Smart light bulbs get security update

Smart light bulb maker LIFX has issued a firmware update after security researchers exposed a security weakness

Smart light bulb maker LIFX has issued a firmware update after security researchers exposed a security weakness in the firm’s Wi-Fi-enabled LED light bulbs.

The security vulnerability was discovered by researchers at Context Information Security in a study of the potential impact on enterprise security of IP-connected devices that make up the internet of things (IoT).

The smart light bulbs, designed to be controlled from a smartphone, were found to use a mesh network based on the 802.15.4 wireless protocol, commonly used for inter-IoT device communication.

The light bulbs use AES 128 encryption, but researchers found this did not mean they were secure.

Using a combination of hardware hacking, protocol analysis and reverse engineering, the researchers were able to extract the AES encryption details.

The researchers then used a wireless laptop to request Wi-Fi credentials from a light bulb over the unsecured mesh network.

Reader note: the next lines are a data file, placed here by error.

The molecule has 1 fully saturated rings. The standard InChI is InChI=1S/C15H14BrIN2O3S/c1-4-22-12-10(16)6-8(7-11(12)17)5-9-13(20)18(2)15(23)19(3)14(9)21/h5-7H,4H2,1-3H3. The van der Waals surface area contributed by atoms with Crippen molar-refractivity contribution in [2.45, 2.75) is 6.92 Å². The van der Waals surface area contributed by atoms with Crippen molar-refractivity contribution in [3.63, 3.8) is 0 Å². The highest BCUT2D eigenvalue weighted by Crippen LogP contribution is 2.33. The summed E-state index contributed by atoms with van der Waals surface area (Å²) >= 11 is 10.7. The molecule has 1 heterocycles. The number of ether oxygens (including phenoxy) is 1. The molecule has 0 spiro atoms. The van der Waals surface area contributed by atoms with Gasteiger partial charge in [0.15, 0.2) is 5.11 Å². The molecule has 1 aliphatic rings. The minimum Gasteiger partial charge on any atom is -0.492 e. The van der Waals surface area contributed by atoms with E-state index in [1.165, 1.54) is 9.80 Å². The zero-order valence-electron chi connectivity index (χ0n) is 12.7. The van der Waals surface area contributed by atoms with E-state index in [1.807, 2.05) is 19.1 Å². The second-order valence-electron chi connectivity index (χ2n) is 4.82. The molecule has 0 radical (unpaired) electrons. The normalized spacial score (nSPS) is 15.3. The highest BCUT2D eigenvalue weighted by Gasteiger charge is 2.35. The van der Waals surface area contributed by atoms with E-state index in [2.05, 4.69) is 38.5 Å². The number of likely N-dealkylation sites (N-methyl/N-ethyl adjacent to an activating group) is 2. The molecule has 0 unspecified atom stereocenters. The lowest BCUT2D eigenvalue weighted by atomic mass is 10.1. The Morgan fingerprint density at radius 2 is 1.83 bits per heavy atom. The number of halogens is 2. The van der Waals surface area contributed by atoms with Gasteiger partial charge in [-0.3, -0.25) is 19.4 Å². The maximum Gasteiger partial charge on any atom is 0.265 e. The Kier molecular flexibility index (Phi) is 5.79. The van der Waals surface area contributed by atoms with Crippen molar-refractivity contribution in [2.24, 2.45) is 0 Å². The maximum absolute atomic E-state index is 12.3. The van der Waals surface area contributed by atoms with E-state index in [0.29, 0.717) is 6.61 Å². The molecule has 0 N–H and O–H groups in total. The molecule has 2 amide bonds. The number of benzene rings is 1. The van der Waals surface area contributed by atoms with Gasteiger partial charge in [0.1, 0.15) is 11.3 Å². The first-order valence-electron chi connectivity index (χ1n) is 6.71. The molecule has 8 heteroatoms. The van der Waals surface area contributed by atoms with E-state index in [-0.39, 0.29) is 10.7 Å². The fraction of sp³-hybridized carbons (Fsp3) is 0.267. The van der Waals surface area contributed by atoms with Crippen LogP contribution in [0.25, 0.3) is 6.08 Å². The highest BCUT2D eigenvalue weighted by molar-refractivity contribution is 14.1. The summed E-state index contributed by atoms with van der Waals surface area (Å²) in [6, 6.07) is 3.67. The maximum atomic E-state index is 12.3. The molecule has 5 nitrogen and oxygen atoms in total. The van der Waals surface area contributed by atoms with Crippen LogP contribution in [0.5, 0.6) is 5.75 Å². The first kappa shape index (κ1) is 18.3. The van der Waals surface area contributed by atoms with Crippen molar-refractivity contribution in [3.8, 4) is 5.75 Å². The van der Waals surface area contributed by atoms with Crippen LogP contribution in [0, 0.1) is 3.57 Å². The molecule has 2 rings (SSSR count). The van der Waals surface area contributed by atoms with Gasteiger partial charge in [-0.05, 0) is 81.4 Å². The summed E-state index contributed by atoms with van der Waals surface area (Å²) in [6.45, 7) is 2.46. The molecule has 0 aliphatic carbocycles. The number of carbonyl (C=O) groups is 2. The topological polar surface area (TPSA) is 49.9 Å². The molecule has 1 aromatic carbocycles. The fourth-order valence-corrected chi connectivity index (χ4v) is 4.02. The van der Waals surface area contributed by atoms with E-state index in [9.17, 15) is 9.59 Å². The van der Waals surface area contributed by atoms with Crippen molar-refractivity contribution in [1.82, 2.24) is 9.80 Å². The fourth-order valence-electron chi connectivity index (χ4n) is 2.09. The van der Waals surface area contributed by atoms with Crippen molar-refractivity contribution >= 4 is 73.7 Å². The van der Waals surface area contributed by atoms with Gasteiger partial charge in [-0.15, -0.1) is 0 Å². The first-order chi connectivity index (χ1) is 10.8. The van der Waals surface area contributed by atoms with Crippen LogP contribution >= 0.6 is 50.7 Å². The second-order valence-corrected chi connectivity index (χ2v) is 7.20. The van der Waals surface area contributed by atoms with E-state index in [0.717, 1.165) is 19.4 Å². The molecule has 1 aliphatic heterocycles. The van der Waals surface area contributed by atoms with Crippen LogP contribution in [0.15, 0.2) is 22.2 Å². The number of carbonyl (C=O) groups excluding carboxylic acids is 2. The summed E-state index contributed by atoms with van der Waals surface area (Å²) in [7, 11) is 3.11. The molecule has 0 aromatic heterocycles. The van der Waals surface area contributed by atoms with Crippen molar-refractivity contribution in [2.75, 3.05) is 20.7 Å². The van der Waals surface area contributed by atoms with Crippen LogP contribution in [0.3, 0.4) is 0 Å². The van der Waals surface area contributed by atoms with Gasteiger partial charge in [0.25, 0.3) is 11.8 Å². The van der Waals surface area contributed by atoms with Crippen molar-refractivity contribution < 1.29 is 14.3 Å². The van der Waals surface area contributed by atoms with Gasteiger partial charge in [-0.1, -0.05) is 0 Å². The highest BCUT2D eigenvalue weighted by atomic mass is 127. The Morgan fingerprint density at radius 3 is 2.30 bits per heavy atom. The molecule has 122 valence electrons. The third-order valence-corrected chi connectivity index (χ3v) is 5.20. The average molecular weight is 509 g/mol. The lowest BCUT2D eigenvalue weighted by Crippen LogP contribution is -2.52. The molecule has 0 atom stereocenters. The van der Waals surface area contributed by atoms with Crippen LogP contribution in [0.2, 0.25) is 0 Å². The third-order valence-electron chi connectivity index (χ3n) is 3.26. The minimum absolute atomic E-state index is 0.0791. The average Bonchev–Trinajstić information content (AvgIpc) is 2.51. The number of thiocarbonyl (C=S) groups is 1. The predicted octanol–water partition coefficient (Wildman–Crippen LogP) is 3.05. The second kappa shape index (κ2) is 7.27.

Using the encryption key, they decrypted the credentials released by the light bulb and use those credentials to connect to a secured wireless network.

The relevance of the discovery to information security professionals is that the devices have parallels in corporate environments with similar underlying technology.

Context IS reported the vulnerability to the smart light bulb maker, LIFX, which has since worked with the security firm to release a firmware update to fix the security vulnerability.

The firmware update encrypts all communication between the smart light bulbs using an encryption key derived from the Wi-Fi credentials. It also includes functionality for adding new bulbs to the network securely.

“It is clear that in the dash to get on to the IoT bandwagon, security is not being prioritised as highly as it should be in many connected devices,” said Michael Jordon, research director at Context IS.

“We have also found vulnerabilities in other internet-connected devices from home storage systems and printers to baby monitors and children’s toys.

“IoT security needs to be taken seriously, particularly before businesses start to connect mission critical devices and systems,” he said.

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